Court to hear appeal over Paine Field passenger flights

SEATTLE — A court hearing this week could chart the path for passenger flights out of Paine Field.

At issue is a federal aviation study from late 2012 concluding that noise, traffic and pollution from commercial jets would not harm nearby communities.

Mukilteo is leading a group of opponents challenging the decision at the 9th U.S. Circuit Court of Appeals. If they prevail, the Federal Aviation Administration would have to perform more analysis, which could further delay, or even stop, efforts to start up commercial service from Snohomish County to destinations such as Las Vegas and Hawaii.

“We think that commercial air service at Paine Field would have a significant impact on our community,” Mukilteo Mayor Jennifer Gregerson said. “We hope that the court will agree and will make the FAA redo their environmental assessment.”

A hearing is scheduled Wednesday in Seattle before a three-judge panel. A decision could take months.

Joining Mukilteo in the appeal are the city of Edmonds and Save Our Communities, a group of residents opposed to commercial air service. Their appeal was filed in January 2013.

Two airlines since 2008 have actively sought permission to fly from the Snohomish County Airport, though one has all but lost interest. The FAA study, three years in the making, was based on the number of flights the airlines said they wanted to operate.

Allegiant Air of Las Vegas originally proposed four flights per week from Paine Field, increasing to 20 over five years. It’s not clear what the carrier has in mind now.

“We are interested, but have no definitive plans,” Allegiant spokeswoman Jessica Wheeler said.

Seattle-based Alaska Airlines had asked to run 140 Horizon commuter flights per week from the airport.

In 2012, Alaska Airlines officials said they were no longer looking at Paine Field, partly because of improvements at Seattle-Tacoma International Airport. That remains the case. The airline also flies out of Bellingham.

“It really makes sense for the region to look to Sea-Tac as the main airport,” spokesman Paul McElroy said. “Between those two airports, unless a competitor were to come in, we’re really not interested in serving Paine Field.”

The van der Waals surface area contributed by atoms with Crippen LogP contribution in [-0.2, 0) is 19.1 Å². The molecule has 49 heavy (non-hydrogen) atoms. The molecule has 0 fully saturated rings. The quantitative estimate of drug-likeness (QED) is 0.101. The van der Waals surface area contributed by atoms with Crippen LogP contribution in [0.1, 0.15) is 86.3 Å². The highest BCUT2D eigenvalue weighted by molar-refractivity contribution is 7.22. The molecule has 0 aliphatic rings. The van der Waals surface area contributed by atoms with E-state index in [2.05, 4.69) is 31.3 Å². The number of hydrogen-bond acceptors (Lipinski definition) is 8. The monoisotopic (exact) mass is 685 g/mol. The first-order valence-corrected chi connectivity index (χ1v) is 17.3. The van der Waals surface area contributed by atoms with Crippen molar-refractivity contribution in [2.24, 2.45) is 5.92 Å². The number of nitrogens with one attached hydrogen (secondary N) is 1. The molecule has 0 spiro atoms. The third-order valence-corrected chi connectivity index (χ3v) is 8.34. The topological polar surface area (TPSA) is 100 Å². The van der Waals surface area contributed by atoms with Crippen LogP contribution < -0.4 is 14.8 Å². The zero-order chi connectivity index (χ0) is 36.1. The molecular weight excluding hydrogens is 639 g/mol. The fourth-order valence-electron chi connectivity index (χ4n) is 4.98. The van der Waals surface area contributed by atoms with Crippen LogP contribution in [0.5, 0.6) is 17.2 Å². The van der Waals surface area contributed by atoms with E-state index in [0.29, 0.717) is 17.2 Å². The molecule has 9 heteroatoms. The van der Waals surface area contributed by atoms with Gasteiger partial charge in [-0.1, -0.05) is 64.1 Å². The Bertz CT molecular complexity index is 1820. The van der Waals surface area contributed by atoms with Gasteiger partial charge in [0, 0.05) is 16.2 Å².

While Mukilteo leaders like Gregerson are determined to keep Paine Field from hosting regular passenger jets, Everett Mayor Ray Stephanson welcomes the prospect.

“This will never be anything more than a regional airport, but it’s important that we have this asset if we’re going to grow this economy,” Stephanson said. “When we are recruiting companies to be here, it is one of the top five questions we get asked: ‘Do you have scheduled air service?’ When the answer is ‘no,’ that’s really a negative to our recruitment efforts. I’m hearing that on a fairly regular basis.”

The president of a neighborhood group formed to oppose commercial flights at Paine Field the said FAA’s study “opens the door to unrestricted growth of commercial flights in the future.”

It didn’t account for incremental expansion of service, said Mike Moore of Save Our Communities.

“Promising to do little add-on studies in the future is inadequate,” Moore said.

The group wants the agency to look at the realistic impacts if a passenger terminal were to run at full capacity.

If left unchecked, Moore worried that the growth in jet traffic could interrupt the airport’s bread and butter: aerospace manufacturing and general aviation.

Stephanson disagreed.

“That’s nonsense,” he said. “We have an airport that is 40 percent utilized. The Boeing Co. is on record as saying they don’t oppose commercial air passenger service.”

Airlines would need a terminal to run passenger flights from Paine Field.

The county last year turned down a proposal from Allegiant to build it. The airline offered to pay for construction, but wanted the land for free, without a lease. The county said allowing one airline to build and operate the terminal would have provided an unfair advantage over competitors.

Stephanson said he’d like to see a private company build and operate a passenger terminal. If none steps forward, perhaps the city and the Port of Everett could take the initiative.

“That’s certainly an option that we’ve talked about and should be considered if there’s no private-sector interest,” he said.

Noah Haglund: 425-339-3465; nhaglund@heraldnet.com.

More in Local News

Shock from WSU suicide ripples through Snohomish County

Roughly 1 in 10 seniors, sophomores and 8th-graders said they had attempted to take their own lives.

New leaders coming to county, state political parties

Hillary Moralez of Bothell takes over as chair for the Snohomish County Democratic Party.

Mom and brother turn in suspect in Stanwood robberies

The man is suspected of robbing the same gas station twice, and apologizing to the clerk afterward.

$1,000 reward for info on who killed an eagle near Snohomish

After being shot, the raptor was treated at the Sarvey Wildlife Center but died overnight.

Possible bobcat sighting keeps Snohomish students inside

The creature was spotted on the campus of Valley View Middle School around noon.

Derrick “Wiz” Crawford, 22, is a suspect in the homicide of his roommate. (Edmonds Police Department)
Roommate suspected in Edmonds killing found hiding in closet

Police had been searching for him for 10 days before locating him at a house in Everett.

Stabbing in Everett follows dispute between brothers-in-law

The victim, 54, was hospitalized. The suspect, 29, had not been apprehended Thursday.

Camano Island man gets 18 years for role in drug ring

He was convicted of helping lead a drug distribution network in four Washington counties.

Lake Stevens man missing since beginning of January

Jason Michael Knox White hasn’t used his credit card or withdrawn money from his bank since then.

Most Read